- Make A Difference
- Special Reports
- Maps & Data
- Dear Abby
- Games & Puzzles
- Events & Exhibits
- Food & Drink
- Arts & Music
- Movies & TV
Among the biggest challenges faced by small, urban police departments is the handling of complaints of police misconduct by citizens. And complaints will come, given the fact that departments such as New London face many of the same challenges as their big-city counterparts.
Public housing projects that provide shelter to the needy can also be cauldrons of criminality that accompany poverty. Police face the challenge of aggressively combating the drug trade, but must be ever conscious not to slip into racial or cultural profiling. Letting down his or her guard can be a fatal mistake for a cop, but overaggressive behavior can alienate the public the police are here to serve.
Inevitably, there will be citizens who feel they were not treated fairly and some who indeed are not. But unlike larger departments, smaller urban communities cannot afford internal affairs divisions to assess and root out police misconduct. And so the job of evaluating complaints falls to ranking officers, the captains in New London's case, who must judge the very patrolmen they have to work with each day. It is asking a lot, but this is their duty.
Chief Margaret Ackley, a former captain promoted to the top position last June, appears committed to make this system work, as imperfect as it may be. Since her appointment, Chief Ackley has made it standard policy that any officer questioned about a complaint does so under oath. That should discourage any officers who might shade the truth to protect their own or a fellow officer's interests.
Chief Ackley is demanding strict adherence to statutory timetables in addressing complaints and careful documenting of internal investigations. And she is committed to transparency by making available investigatory documents, as required by the Freedom of Information Act.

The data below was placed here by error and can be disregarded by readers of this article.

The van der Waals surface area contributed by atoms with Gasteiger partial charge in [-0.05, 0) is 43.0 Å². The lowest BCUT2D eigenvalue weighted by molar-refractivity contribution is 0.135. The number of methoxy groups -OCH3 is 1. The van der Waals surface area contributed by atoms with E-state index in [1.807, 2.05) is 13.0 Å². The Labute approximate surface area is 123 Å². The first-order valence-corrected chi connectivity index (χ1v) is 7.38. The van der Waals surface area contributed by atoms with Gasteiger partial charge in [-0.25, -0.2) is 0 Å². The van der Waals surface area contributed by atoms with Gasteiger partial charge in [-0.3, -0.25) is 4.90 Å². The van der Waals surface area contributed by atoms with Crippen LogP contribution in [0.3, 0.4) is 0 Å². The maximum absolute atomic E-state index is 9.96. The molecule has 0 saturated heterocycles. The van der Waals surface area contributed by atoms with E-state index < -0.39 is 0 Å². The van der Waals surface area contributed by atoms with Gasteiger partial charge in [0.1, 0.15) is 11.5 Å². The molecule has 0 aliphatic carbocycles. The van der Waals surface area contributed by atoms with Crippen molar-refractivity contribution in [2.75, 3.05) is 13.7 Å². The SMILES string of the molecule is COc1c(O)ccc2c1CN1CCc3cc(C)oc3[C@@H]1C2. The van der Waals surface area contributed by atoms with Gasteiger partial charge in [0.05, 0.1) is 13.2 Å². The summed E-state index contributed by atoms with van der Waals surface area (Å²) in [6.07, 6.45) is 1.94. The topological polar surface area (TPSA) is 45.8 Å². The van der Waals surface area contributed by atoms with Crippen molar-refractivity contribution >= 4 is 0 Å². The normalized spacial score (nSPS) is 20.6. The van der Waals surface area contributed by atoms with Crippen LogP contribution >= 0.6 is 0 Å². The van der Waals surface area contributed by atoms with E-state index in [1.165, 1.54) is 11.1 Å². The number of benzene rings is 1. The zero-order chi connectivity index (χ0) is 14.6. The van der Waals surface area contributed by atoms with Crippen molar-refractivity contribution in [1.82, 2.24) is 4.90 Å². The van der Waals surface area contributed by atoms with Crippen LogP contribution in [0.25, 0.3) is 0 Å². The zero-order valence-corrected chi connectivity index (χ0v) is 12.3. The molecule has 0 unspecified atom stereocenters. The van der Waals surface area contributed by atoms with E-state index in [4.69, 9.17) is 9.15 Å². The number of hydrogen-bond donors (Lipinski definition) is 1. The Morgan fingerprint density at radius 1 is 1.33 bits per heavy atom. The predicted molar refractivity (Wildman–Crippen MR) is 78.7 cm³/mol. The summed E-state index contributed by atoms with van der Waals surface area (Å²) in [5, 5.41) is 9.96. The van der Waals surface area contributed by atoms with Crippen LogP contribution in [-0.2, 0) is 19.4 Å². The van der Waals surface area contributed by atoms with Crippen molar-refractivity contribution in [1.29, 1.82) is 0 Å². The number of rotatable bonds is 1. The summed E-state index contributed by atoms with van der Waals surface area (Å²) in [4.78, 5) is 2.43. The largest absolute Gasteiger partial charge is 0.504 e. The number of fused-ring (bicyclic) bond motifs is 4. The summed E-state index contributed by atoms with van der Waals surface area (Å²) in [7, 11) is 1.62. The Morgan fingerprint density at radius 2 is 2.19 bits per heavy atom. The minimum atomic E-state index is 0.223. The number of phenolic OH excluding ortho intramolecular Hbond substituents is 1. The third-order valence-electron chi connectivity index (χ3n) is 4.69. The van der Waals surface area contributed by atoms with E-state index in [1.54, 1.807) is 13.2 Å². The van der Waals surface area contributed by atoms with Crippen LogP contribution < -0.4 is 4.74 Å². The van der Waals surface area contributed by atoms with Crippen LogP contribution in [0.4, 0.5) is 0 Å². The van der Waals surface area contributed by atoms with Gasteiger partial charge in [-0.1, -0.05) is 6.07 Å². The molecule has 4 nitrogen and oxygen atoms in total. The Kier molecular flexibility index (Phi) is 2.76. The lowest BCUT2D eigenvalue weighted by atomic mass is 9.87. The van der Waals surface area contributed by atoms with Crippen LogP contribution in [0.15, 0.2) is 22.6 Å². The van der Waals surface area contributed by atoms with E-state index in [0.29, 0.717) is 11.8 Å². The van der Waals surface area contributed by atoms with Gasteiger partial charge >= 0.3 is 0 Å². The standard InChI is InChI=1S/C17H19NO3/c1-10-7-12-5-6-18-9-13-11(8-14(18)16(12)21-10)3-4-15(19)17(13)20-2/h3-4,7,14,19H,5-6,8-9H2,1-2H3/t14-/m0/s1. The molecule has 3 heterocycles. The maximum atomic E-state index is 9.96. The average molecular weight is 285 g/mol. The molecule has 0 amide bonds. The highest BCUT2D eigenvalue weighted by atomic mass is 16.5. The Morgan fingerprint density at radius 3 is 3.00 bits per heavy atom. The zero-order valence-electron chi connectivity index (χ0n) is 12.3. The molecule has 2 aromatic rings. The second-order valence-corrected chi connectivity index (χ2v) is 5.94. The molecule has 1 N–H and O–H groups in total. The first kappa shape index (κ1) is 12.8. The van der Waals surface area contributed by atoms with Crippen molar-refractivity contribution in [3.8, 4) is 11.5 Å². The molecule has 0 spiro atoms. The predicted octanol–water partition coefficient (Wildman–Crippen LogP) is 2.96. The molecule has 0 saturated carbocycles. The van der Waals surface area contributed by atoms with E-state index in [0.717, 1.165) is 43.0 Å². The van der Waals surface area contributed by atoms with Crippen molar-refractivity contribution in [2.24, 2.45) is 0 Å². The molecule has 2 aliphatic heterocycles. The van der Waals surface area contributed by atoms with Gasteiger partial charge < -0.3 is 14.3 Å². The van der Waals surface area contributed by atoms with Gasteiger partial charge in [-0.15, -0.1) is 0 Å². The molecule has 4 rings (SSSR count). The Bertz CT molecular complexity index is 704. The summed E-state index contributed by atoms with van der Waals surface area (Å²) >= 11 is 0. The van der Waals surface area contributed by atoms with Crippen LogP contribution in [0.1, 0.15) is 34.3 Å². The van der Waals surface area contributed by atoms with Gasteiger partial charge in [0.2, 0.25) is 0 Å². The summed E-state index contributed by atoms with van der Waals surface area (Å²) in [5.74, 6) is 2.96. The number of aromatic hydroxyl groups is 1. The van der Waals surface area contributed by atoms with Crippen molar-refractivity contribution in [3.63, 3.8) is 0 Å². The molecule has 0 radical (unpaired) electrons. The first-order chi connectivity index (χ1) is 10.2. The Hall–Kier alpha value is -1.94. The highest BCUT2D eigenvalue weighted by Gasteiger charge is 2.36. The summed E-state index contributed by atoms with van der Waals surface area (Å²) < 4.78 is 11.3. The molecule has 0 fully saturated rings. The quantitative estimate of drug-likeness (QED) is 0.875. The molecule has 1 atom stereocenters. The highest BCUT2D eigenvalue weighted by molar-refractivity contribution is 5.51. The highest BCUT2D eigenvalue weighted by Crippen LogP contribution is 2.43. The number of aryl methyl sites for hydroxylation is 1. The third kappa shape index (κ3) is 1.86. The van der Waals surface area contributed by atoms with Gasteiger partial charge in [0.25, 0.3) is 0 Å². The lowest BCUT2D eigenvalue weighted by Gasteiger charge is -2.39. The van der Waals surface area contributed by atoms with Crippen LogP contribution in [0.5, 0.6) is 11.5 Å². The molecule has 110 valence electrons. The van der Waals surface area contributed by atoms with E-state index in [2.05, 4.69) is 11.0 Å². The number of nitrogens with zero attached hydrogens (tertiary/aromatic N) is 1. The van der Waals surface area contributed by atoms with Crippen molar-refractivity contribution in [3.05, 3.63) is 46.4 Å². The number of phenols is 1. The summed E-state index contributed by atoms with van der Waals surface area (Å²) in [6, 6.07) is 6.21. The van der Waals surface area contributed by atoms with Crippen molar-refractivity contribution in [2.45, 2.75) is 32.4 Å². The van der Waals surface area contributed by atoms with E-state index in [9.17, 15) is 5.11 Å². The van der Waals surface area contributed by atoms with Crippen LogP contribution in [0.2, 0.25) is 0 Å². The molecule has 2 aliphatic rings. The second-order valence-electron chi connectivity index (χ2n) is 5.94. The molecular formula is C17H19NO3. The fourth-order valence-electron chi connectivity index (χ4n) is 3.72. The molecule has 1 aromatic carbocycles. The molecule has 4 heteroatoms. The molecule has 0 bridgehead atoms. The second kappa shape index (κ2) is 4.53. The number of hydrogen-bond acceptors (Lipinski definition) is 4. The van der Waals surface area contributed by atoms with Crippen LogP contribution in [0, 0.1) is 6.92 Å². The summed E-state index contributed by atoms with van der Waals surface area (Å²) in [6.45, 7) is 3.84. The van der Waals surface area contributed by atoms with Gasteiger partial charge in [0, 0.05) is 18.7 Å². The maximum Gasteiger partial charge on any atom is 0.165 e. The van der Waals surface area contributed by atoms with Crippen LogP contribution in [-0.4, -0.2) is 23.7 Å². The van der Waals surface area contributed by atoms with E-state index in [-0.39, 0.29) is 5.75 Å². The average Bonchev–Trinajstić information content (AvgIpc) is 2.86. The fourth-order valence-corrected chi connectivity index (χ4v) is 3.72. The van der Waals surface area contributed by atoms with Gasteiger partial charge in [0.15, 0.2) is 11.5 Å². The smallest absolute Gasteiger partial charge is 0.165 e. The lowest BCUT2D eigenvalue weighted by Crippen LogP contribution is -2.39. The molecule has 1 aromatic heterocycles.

And she is willing to act, firing two officers in July for misconduct and taking disciplinary action against others who did not adhere to the department's code of conduct.
At her urging, the City Council appears ready to restore the position of deputy chief, cut several years ago to trim the budget. In departments the size of New London this nonunion position (unlike the captains) is typically responsible for internal investigations. We encourage the council to restore the position and challenge Chief Ackley, through reduced overtime and other cost-cutting measures, to find the money to pay for it.
Yet one more element is necessary to assure confidence in the integrity of the police force - civilian oversight.
New London does have a Police Community Relations Committee, but it operates under an overly restrictive ordinance approved in 1988. When it comes to assessing police probes of officer misconduct it can only issue a finding that an investigation was "adequate or inadequate" and report to the chief. The finding is strictly advisory and the chief can disregard it, as was the case in an incident reported on the front page of today's Perspective section.
The council should amend the ordinance to provide the committee authority to reopen an investigation it finds inadequate and to demand that specific questions get addressed - such as whether there was a revision of policies to address a recognized shortcoming. And the council should eliminate language that refers to civilian complaint records as "privileged," when in fact they are public documents under state law.
New London deserves the assurance of true civilian oversight, not just the appearance of oversight, which is what it has now.